The Russian expression “white crow” indicates an outsider—someone extraordinary, not like the others. So we’re told in the biopic The White Crow, and all of those meanings certainly apply to the movie’s subject, legendary ballet star Rudolf Nureyev.
The script was written by playwright David Hare, from a story idea he workshopped extensively with the film’s director Ralph Fiennes, who also has a small acting role. In celebrating the spectacular otherness of their subject, they focus on events surrounding Nureyev’s defection to the West in 1961, the wrenching moment when the 23-year-old dancer had to choose permanent exile from his Russian homeland to escape Soviet oppression and declare himself a citizen of the world.
Fiennes has said it was the intensity of this choice that attracted him to Nureyev’s story. But as inherently powerful as the story is, the storytelling is sometimes a little flabby—unlike Nureyev himself, or the young Ukrainian dancer, Oleg Ivenko, who plays him in the movie. The decision to divide the story into three intersecting time frames works well enough, but many scenes could have been pruned for the sake of clarity, or discarded, to shape the narrative toward more dramatic tension.
Still, the movie effectively presents the struggle of artistic integrity against political control. When Nureyev (Ivenko) arrives in Paris in 1961 as a member of the Kirov Ballet on a tour of the West, the dancers are kept on a short leash by their KGB handlers. When Rudi goes off on his own to explore the city (always shadowed by two agents) instead of boarding the hotel bus with the others, company director Sergeyev retaliates by not casting him in any role in their opening night performance.
But Rudi performs with extra brilliance when he makes his debut the next night, bringing the audience to its feet. As his reputation soars, he spends his days feeding on Western culture at the Louvre and befriending other young movers and shakers about town, like socialite Clara Saint (Adele Exarchopoulos), recently bereaved fiancée to the son of Culture Minister Andre Malreaux. (She also takes Rudi to a cabaret girlie show, which he loves.)
Intercut with scenes of Rudi reveling in the freedom of Paris are chiaroscuro scenes from his childhood (he was literally born on a train to Siberia, where his mother was going to visit his government-official father), and his youth at the Mariinsky Dance School in St. Petersburg. There, he’s mentored by ballet master Pushkin (Fiennes), and his younger wife Xenia (Chulpan Khamatova), who invite him to live with them while he recovers from an injury. Rudi also hooks up with East German dance student Teja Kremke (Louis Hofmann), who becomes his first love and obsessively records many of Rudi’s performances on his home movie camera—grainy images that appear during the closing credits.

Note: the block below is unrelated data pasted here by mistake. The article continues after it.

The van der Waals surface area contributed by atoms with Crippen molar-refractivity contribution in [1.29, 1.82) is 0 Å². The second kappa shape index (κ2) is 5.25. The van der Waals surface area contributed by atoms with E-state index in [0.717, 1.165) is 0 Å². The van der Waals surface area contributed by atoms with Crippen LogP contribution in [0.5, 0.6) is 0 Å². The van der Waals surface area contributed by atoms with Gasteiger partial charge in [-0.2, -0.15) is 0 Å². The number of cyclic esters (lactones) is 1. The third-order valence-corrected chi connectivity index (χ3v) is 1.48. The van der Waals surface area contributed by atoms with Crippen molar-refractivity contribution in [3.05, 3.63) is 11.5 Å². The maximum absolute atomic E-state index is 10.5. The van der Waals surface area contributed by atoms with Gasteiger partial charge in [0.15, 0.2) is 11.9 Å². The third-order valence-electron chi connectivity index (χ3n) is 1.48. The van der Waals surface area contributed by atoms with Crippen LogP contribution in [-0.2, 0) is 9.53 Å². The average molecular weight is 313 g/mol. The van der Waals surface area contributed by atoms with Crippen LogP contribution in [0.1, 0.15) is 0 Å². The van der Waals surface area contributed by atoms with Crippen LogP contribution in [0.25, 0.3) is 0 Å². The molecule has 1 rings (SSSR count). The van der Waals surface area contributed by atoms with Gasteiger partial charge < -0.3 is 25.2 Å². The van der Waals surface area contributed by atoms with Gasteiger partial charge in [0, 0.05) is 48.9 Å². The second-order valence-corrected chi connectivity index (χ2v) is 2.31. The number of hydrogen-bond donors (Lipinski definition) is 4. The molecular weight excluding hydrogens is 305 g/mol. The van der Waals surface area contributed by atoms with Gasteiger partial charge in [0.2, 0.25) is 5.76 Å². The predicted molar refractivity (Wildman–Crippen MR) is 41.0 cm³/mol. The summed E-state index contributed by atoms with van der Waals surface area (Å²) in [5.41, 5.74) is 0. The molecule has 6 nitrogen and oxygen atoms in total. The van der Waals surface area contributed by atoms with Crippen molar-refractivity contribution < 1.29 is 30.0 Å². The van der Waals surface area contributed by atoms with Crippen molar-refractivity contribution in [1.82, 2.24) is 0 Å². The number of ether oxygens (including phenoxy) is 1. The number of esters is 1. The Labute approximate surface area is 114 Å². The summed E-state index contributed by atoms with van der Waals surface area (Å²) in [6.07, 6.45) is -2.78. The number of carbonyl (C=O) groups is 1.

In Fiennes’ last directorial outing, the admirable The Invisible Woman, he cast himself in the lead role of Charles Dickens. He gives himself much less to do this time, playing Pushkin as a man so soft-spoken and self-effacing that he practically evaporates off the screen. It’s a thankless part in many ways; when the plot puts him on a collision course with reckless Rudi, Pushkin politely declines to collide. But he does get to play the Yoda-like sage, advising his pupil that mere technique is not as important as “story”—a lesson that Rudi, with his innate flair for the dramatic, takes to heart.
But a scene where the boy Rudi walk into the woods with his silent father goes nowhere. And a sudden, hurtful outburst of arrogance that almost costs Rudi his friendship with Clara is presented without context. Still, Paris looks great (including the glorious stained glass of Sainte-Chapelle). And Fiennes delivers the climactic scene at Le Bourget Airport, where Rudi makes his impulsive “leap for freedom,” with enough intensity to dispel the earlier missteps.
THE WHITE CROW
*** (out of four)
With Oleg Ivenko, Ralph Fiennes and Adele Exarchopoulos. Written by David Hare. Directed by Ralph Fiennes. A Sony Classics release. Rated R. 127 minutes. In Russian, English and French.